The U.S. Equal Employment Opportunity Commission (EEOC) and the U.S. Department of Labor’s Office of Federal Contract Compliance Programs (OFCCP) have launched a joint program to promote hiring and recruiting practices that enhance equal employment opportunities.
The Hiring Initiative to Reimagine Equity (HIRE) is a multiyear collaborative effort among several stakeholders, according to the U.S. Department of Labor (DOL).
“The OFCCP and EEOC launched HIRE to redouble our efforts and engage employers, workers and researchers in identifying concrete solutions during this critical juncture,” said OFCCP Director Jenny R. Yang. “Through HIRE, we’ll identify proactive strategies to support better and more equitable hiring practices.”
The EEOC and OFCCP will develop resources such as guidance documents or promising practice resources to promote the adoption of evidence-based research and innovative initiatives that help to embed equity in recruitment and hiring practices.
Business leaders have begun reacting to HIRE.
Leon C. Richardson is the president and CEO at Chemico Group in Southfield, Mich., the largest minority- and veteran-owned chemical management supplier in the nation. Richardson applauded the EEOC and OFCCP for spearheading an initiative designed to level the playing field for minority workers.
“It’s imperative that we strengthen our communities, hire people that look like us, put people who look like us on our management teams and grow those individuals, set up businesses in communities that look like ours—wash, rinse and repeat,” Richardson said. “You must support the community that supports you.”
Veta T. Richardson, president and CEO at the Association of Corporate Counsel in Washington, D.C., praised the effort to help overcome the historical and systemic barriers to employment that underserved communities face.
“A key partner in this effort will be in-house counsel, who play a central role in developing, implementing and updating their organizations’ employment policies and practices,” she said. “Association of Corporate Counsel is enthused to support HIRE by raising awareness of this important initiative with our members to help advance equal participation and opportunity for everyone.”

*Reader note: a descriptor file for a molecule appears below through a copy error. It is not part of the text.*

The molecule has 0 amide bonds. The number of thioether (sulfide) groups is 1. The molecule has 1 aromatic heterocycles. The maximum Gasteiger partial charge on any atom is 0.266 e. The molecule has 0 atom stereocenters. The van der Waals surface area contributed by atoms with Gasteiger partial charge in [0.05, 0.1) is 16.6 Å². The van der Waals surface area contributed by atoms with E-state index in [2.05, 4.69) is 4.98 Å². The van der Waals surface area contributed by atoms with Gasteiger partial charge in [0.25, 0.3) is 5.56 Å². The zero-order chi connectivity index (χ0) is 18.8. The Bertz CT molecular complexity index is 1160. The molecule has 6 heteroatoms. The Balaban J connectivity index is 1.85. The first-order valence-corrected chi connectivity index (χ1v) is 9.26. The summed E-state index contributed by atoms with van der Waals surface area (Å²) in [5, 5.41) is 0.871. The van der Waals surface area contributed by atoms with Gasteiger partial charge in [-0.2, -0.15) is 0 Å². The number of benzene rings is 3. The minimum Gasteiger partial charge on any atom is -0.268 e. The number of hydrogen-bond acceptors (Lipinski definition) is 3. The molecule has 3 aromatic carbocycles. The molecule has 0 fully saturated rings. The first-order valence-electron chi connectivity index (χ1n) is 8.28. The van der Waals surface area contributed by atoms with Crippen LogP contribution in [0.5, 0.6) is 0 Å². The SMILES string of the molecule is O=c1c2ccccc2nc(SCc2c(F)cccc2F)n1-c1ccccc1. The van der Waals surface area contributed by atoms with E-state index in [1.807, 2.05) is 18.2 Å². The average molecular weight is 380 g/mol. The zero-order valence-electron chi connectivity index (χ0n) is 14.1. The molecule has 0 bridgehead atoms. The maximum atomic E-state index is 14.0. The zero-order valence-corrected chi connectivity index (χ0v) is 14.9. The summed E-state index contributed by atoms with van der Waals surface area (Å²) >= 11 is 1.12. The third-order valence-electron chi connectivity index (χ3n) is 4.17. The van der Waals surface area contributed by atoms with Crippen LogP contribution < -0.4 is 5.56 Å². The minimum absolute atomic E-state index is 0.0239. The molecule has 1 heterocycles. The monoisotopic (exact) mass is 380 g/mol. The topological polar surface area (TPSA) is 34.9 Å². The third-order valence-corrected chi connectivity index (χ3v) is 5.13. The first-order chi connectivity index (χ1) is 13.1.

Impact of COVID-19 on Minority Workers
HIRE comes at a critical time in U.S. history.
The COVID-19 pandemic has disproportionately affected underserved communities, including people of color, women, individuals with disabilities, LGBTQ individuals and older workers.
In December 2021, the jobless rate for Black workers ages 16 and older was 7.1 percent, followed by 4.9 percent for Hispanic workers and 3.8 percent for Asian workers, according to the DOL. The jobless rate for white workers was 3.2 percent. Black women saw a higher unemployment rate in late 2021 despite declines among other races and genders.
On Jan. 19, the EEOC hosted the first in a series of roundtable discussions to promote organizational policies and practices advancing diversity, equity and inclusion (DE&I). Key figures within the EEOC, the OFCCP and other organizations outlined strategies for advancing racial equity via recruitment and hiring practices.
“For far too long, Black workers in our communities have been sorely underrepresented in good, family-sustaining jobs,” said Lola Smallwood Cuevas, project director and founder of the UCLA Labor Center’s Los Angeles Black Worker Center. “In the era of COVID-19, federal contractors and employers overall must make the shift to value an inclusive, equitable and representative workforce as much as they value finishing a project on time and on budget. That is how we build an equitable recovery.”
The COVID-19 pandemic has also greatly affected the Latino community. Sindy Benavides, CEO of the League of United Latin American Citizens in Washington, D.C., said 1 in 3 Latino Americans do not have access to broadband Internet. This means they couldn’t submit job applications online and their children struggled to receive a virtual education when stay-at-home orders were implemented.
“Latino representation at all levels is critical to ensuring diversity, inclusion and equity at workplaces across the country,” Benavides said. “Employers must do their part, and federal agencies should use their convening power to bring diverse interests together to tackle unfair recruitment and hiring practices to ensure Latinos, and all workers, have a fair shot.”
Being Supportive Isn’t Enough
During the roundtable discussion, Cid Wilson, president and CEO of the Hispanic Association on Corporate Responsibility in Washington, D.C., noted that while many companies say they’re committed to DE&I, not all of them show it through action.
“Just being supportive is not enough,” Wilson said. “There’s a difference between supporting it and championing it. Some have been an ally to the movement, but that is not enough to seeing systemic change.”
Benavides emphasized that representation at all levels of an organization matters.
“It’s not enough to put out a statement on Black History Month or Hispanic Heritage Month,” she said. “We need action. We need to make sure we’re represented at the highest level.”
Several speakers called on employers to adopt more proactive recruiting strategies. For example, a newspaper or internet advertisement might not reach Black or brown workers. Companies may need to go to churches or community institutions to improve their visibility and engagement with more diverse groups. As their level of engagement grows, so too will the number of job applicants.
Many roundtable participants implored businesses to have chief diversity officers report to CEOs instead of HR directors so that company leaders receive more in-depth information directly from the source.
“HR leaders have a powerful role to play in HIRE,” Yang said. “But it is important for organizational leaders to support them and provide the necessary resources.”